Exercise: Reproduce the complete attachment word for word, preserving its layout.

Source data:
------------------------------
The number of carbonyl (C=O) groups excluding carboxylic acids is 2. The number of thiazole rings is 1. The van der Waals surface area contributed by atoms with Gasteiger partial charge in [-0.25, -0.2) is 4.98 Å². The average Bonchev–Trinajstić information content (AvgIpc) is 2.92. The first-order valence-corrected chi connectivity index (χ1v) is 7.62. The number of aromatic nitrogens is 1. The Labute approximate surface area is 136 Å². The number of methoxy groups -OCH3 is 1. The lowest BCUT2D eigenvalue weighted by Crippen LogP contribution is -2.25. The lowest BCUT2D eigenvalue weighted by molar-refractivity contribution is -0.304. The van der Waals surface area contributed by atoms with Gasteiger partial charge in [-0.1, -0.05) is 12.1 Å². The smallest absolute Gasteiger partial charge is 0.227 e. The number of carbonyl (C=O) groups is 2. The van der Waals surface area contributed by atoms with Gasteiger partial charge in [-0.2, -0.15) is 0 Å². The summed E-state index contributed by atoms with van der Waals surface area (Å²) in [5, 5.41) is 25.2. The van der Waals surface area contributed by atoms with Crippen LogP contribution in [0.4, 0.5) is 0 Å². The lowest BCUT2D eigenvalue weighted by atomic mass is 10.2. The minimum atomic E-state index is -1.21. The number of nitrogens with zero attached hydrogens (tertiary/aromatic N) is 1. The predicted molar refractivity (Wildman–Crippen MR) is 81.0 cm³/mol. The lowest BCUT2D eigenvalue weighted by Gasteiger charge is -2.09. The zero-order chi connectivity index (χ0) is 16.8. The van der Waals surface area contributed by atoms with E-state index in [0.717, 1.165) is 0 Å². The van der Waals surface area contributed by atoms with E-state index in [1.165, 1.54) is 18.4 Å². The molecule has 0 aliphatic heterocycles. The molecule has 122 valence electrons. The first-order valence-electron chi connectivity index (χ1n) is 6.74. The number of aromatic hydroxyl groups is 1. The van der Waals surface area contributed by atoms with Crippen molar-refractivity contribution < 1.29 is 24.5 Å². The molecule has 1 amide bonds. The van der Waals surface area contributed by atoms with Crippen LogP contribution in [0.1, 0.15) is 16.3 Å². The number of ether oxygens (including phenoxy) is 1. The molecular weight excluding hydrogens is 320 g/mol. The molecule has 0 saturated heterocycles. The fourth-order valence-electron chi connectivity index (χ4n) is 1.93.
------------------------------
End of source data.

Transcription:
The number of carbonyl (C=O) groups excluding carboxylic acids is 2. The number of thiazole rings is 1. The van der Waals surface area contributed by atoms with Gasteiger partial charge in [-0.25, -0.2) is 4.98 Å². The average Bonchev–Trinajstić information content (AvgIpc) is 2.92. The first-order valence-corrected chi connectivity index (χ1v) is 7.62. The number of aromatic nitrogens is 1. The Labute approximate surface area is 136 Å². The number of methoxy groups -OCH3 is 1. The lowest BCUT2D eigenvalue weighted by Crippen LogP contribution is -2.25. The lowest BCUT2D eigenvalue weighted by molar-refractivity contribution is -0.304. The van der Waals surface area contributed by atoms with Gasteiger partial charge in [-0.1, -0.05) is 12.1 Å². The smallest absolute Gasteiger partial charge is 0.227 e. The number of carbonyl (C=O) groups is 2. The van der Waals surface area contributed by atoms with Gasteiger partial charge in [-0.2, -0.15) is 0 Å². The summed E-state index contributed by atoms with van der Waals surface area (Å²) in [5, 5.41) is 25.2. The van der Waals surface area contributed by atoms with Crippen LogP contribution in [0.4, 0.5) is 0 Å². The lowest BCUT2D eigenvalue weighted by atomic mass is 10.2. The minimum atomic E-state index is -1.21. The number of nitrogens with zero attached hydrogens (tertiary/aromatic N) is 1. The predicted molar refractivity (Wildman–Crippen MR) is 81.0 cm³/mol. The lowest BCUT2D eigenvalue weighted by Gasteiger charge is -2.09. The zero-order chi connectivity index (χ0) is 16.8. The van der Waals surface area contributed by atoms with E-state index in [0.717, 1.165) is 0 Å². The van der Waals surface area contributed by atoms with E-state index in [1.165, 1.54) is 18.4 Å². The molecule has 0 aliphatic heterocycles. The molecule has 122 valence electrons. The first-order valence-electron chi connectivity index (χ1n) is 6.74. The number of aromatic hydroxyl groups is 1. The van der Waals surface area contributed by atoms with Crippen molar-refractivity contribution < 1.29 is 24.5 Å². The molecule has 1 amide bonds. The van der Waals surface area contributed by atoms with Crippen LogP contribution in [0.1, 0.15) is 16.3 Å². The number of ether oxygens (including phenoxy) is 1. The molecular weight excluding hydrogens is 320 g/mol. The molecule has 0 saturated heterocycles. The fourth-order valence-electron chi connectivity index (χ4n) is 1.93.